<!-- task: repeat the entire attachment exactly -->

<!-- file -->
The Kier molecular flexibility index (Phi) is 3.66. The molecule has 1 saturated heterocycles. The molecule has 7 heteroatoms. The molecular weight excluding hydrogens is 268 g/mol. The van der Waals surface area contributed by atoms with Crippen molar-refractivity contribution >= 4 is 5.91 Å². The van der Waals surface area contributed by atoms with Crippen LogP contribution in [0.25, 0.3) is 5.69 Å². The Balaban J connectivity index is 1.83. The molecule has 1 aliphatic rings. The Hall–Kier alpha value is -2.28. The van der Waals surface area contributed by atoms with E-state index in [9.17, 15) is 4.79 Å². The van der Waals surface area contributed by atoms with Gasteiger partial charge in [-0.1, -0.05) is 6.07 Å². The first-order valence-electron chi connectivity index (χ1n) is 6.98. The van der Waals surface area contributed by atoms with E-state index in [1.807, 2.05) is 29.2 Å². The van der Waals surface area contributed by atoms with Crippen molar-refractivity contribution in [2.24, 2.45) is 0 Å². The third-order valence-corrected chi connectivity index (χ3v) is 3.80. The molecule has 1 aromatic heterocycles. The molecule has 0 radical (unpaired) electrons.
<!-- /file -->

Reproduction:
The Kier molecular flexibility index (Phi) is 3.66. The molecule has 1 saturated heterocycles. The molecule has 7 heteroatoms. The molecular weight excluding hydrogens is 268 g/mol. The van der Waals surface area contributed by atoms with Crippen molar-refractivity contribution >= 4 is 5.91 Å². The van der Waals surface area contributed by atoms with Crippen LogP contribution in [0.25, 0.3) is 5.69 Å². The Balaban J connectivity index is 1.83. The molecule has 1 aliphatic rings. The Hall–Kier alpha value is -2.28. The van der Waals surface area contributed by atoms with E-state index in [9.17, 15) is 4.79 Å². The van der Waals surface area contributed by atoms with Gasteiger partial charge in [-0.1, -0.05) is 6.07 Å². The first-order valence-electron chi connectivity index (χ1n) is 6.98. The van der Waals surface area contributed by atoms with E-state index in [1.807, 2.05) is 29.2 Å². The van der Waals surface area contributed by atoms with Crippen molar-refractivity contribution in [2.24, 2.45) is 0 Å². The third-order valence-corrected chi connectivity index (χ3v) is 3.80. The molecule has 1 aromatic heterocycles. The molecule has 0 radical (unpaired) electrons.